Figure 4
Overexpression of DAZL, DAZ and BOULE induces meiotic progression and haploid formation

We next determined if haploid cells were produced. We found that mRNA expression of the mature sperm markers, TEKT1 and ACROSIN, was highly elevated in cells that overexpressed all three family members at Day 14 (Supplementary Fig. 16), suggesting potential formation of haploid gametes. Moreover, when cells were sorted by DNA content (using parameters developed to sort 1N cells from a human semen sample obtained from the Stanford IVF Clinic), ~2% of cells had 1N content on Day 14 following overexpression of DAZL, BOULE and DAZ. No corresponding haploid cells were isolated from control cells that lacked overexpression of DAZ gene family members (Fig. 4d; Supplementary Fig. 17). DNA content was confirmed by fluorescent in situ hybridization (FISH) using a probe for Chromosome 16. As expected, sorted 1N cells possessed a single chromosome 16, whereas 2N and 4N cells carried 2 and 4 chromosomes, respectively (Fig. 4e; Supplementary Fig. 18a, 19). In addition, the majority of 1N cells also expressed the mature sperm protein, ACROSIN, which is present from spermatid to spermatozoan stage26 (Fig. 4f; Supplementary Figs. 18b, 20). In contrast, 2N cells differentiated in the same culture were negative for ACROSIN. We also observed that the H19 DMR was hypermethylated in 1N cells, whereas, SNRPN and KCNQ DMRs were hypomethylated with patterns similar to those detected in human semen (Supplementary Fig. 21). Finally, we observed that expression of the genes, MIS, FSHR, LHR, SOX9, was greater in cultures that produced the highest number of germ cells (overexpressed DAZ, DAZL and BOULE proteins; in whole culture without FACS) suggesting increased numbers of Sertoli and Leydig cells7 in the same differentiated cultures to support maturation of male germ cells (Supplementary Fig. 22).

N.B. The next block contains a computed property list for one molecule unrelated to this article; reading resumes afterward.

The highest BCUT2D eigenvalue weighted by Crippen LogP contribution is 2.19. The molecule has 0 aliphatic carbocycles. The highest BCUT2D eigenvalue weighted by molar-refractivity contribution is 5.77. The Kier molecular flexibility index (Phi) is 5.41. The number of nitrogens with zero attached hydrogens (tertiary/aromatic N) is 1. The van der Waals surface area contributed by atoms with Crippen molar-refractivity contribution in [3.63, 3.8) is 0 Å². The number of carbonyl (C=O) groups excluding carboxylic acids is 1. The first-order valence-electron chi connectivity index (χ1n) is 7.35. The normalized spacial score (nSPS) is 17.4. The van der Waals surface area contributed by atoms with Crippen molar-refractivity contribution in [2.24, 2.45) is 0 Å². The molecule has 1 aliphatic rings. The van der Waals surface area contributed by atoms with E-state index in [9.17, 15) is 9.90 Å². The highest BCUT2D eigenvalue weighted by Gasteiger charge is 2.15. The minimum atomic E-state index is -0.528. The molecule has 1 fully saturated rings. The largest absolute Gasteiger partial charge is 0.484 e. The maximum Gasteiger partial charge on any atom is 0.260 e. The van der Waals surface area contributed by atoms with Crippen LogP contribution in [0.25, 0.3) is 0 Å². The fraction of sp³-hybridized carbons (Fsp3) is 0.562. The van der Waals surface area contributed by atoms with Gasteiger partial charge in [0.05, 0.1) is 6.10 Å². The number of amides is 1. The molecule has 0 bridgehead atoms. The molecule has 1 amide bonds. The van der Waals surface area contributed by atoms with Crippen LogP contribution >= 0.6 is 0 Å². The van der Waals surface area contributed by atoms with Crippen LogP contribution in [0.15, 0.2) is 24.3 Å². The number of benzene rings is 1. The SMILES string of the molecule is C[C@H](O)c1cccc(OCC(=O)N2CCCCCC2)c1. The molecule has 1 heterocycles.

In summary, our results indicate that human germ cells can be differentiated and isolated from pluripotent hESCs and they possess the ability to enter and progress through meiosis. Moreover, we observed that members of the human DAZ gene family that encode translational regulators modulate both germ cell formation and differentiation. The human DAZL gene functions primarily in PGC formation, whereas DAZ and BOULE function primarily to promote germ cell progression to meiosis, and formation of haploid germ cells that resemble round spermatids in cellular and molecular characteristics.

METHODS SUMMARY

VASA:GFP reporter, transduction and FACS

2.5 kb of human VASA upstream of the first codon was cloned into pENTR 5′-TOPO. eGFP was fused 1kb downstream of the last codon of human VASA, and cloned into pENTR/D-TOPO. Cloned plasmids were recombined27 to create pLVGV. Lentiviral supernatant was produced, hESCs were transduced overnight on matrigel in conditioned medium and subsequently selected with geneticin (200ng/ml) for 7 days. Selected hESCs were differentiated for times indicated and harvested by brief treatment with Collagenase IV and then TrypLEExpress (Invitrogen). The cell suspension was prepared in differentiation medium for FACS with a MoFlow or BD cell sorter.

Supplementary Material

Acknowledgements

We thank Dr. David Suter for the p2k7 vectors, Dr. Barry Behr for procurement of clinical samples, Cory Nicholas for assistance with SCP3 staining, Shuwei Jiang and Patty Lovelace for FACS expertise. K Kee was supported by a California TRDRP postdoctoral fellowship, V Angeles was supported by an NIH fellowship. This research was supported by funds from the NIH NICHD, the TRDRP and the CIRM (to RARP).